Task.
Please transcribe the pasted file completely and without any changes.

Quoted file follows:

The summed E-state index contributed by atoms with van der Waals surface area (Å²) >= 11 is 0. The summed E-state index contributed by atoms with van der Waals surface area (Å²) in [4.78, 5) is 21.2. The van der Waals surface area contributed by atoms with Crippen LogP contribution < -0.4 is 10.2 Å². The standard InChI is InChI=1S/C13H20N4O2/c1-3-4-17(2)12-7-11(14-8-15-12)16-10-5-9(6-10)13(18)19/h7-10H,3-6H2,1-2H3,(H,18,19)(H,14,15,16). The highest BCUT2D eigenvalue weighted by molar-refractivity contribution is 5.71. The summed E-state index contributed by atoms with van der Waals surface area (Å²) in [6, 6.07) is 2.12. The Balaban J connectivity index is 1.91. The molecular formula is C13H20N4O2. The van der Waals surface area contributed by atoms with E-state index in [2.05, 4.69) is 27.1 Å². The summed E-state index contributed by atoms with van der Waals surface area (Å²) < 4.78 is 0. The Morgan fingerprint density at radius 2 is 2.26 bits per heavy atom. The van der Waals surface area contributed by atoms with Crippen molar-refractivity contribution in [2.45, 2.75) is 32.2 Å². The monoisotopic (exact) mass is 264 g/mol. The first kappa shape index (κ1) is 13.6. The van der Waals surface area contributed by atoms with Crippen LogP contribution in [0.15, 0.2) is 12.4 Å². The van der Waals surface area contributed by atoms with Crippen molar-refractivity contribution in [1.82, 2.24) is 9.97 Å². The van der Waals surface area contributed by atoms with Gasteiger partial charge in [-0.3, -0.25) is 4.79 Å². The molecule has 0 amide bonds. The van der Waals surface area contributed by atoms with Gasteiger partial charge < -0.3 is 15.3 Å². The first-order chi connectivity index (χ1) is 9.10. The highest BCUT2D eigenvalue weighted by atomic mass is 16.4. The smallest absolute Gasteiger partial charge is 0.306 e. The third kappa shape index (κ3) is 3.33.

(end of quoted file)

The summed E-state index contributed by atoms with van der Waals surface area (Å²) >= 11 is 0. The summed E-state index contributed by atoms with van der Waals surface area (Å²) in [4.78, 5) is 21.2. The van der Waals surface area contributed by atoms with Crippen LogP contribution < -0.4 is 10.2 Å². The standard InChI is InChI=1S/C13H20N4O2/c1-3-4-17(2)12-7-11(14-8-15-12)16-10-5-9(6-10)13(18)19/h7-10H,3-6H2,1-2H3,(H,18,19)(H,14,15,16). The highest BCUT2D eigenvalue weighted by molar-refractivity contribution is 5.71. The summed E-state index contributed by atoms with van der Waals surface area (Å²) in [6, 6.07) is 2.12. The Balaban J connectivity index is 1.91. The molecular formula is C13H20N4O2. The van der Waals surface area contributed by atoms with E-state index in [2.05, 4.69) is 27.1 Å². The summed E-state index contributed by atoms with van der Waals surface area (Å²) < 4.78 is 0. The Morgan fingerprint density at radius 2 is 2.26 bits per heavy atom. The van der Waals surface area contributed by atoms with Crippen molar-refractivity contribution in [2.45, 2.75) is 32.2 Å². The monoisotopic (exact) mass is 264 g/mol. The first kappa shape index (κ1) is 13.6. The van der Waals surface area contributed by atoms with Crippen LogP contribution in [0.15, 0.2) is 12.4 Å². The van der Waals surface area contributed by atoms with Crippen molar-refractivity contribution in [1.82, 2.24) is 9.97 Å². The van der Waals surface area contributed by atoms with Gasteiger partial charge in [-0.3, -0.25) is 4.79 Å². The molecule has 0 amide bonds. The van der Waals surface area contributed by atoms with Gasteiger partial charge < -0.3 is 15.3 Å². The first-order chi connectivity index (χ1) is 9.10. The highest BCUT2D eigenvalue weighted by atomic mass is 16.4. The smallest absolute Gasteiger partial charge is 0.306 e. The third kappa shape index (κ3) is 3.33.